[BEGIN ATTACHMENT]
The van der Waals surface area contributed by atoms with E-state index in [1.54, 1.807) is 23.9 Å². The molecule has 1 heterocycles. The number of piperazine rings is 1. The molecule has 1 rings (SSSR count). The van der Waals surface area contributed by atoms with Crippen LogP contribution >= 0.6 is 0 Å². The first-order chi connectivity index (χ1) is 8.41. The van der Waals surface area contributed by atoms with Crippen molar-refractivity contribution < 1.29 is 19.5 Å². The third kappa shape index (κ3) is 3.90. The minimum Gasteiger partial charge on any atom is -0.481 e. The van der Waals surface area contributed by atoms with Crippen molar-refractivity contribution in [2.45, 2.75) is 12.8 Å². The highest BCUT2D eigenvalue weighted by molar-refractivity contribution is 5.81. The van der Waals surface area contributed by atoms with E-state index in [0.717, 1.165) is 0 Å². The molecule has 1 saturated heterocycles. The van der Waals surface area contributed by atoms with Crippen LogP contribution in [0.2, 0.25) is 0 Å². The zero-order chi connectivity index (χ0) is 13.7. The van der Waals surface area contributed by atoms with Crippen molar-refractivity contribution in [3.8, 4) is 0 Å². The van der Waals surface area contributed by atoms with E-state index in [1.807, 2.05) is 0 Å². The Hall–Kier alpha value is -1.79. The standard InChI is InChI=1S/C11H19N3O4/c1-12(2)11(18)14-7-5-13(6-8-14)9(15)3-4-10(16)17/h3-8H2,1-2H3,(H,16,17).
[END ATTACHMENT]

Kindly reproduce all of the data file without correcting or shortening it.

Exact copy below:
The van der Waals surface area contributed by atoms with E-state index in [1.54, 1.807) is 23.9 Å². The molecule has 1 heterocycles. The number of piperazine rings is 1. The molecule has 1 rings (SSSR count). The van der Waals surface area contributed by atoms with Crippen LogP contribution >= 0.6 is 0 Å². The first-order chi connectivity index (χ1) is 8.41. The van der Waals surface area contributed by atoms with Crippen molar-refractivity contribution < 1.29 is 19.5 Å². The third kappa shape index (κ3) is 3.90. The minimum Gasteiger partial charge on any atom is -0.481 e. The van der Waals surface area contributed by atoms with Crippen molar-refractivity contribution in [2.45, 2.75) is 12.8 Å². The highest BCUT2D eigenvalue weighted by molar-refractivity contribution is 5.81. The van der Waals surface area contributed by atoms with E-state index in [0.717, 1.165) is 0 Å². The molecule has 1 saturated heterocycles. The van der Waals surface area contributed by atoms with Crippen LogP contribution in [0.2, 0.25) is 0 Å². The zero-order chi connectivity index (χ0) is 13.7. The van der Waals surface area contributed by atoms with Crippen molar-refractivity contribution in [3.8, 4) is 0 Å². The van der Waals surface area contributed by atoms with E-state index in [1.807, 2.05) is 0 Å². The Hall–Kier alpha value is -1.79. The standard InChI is InChI=1S/C11H19N3O4/c1-12(2)11(18)14-7-5-13(6-8-14)9(15)3-4-10(16)17/h3-8H2,1-2H3,(H,16,17).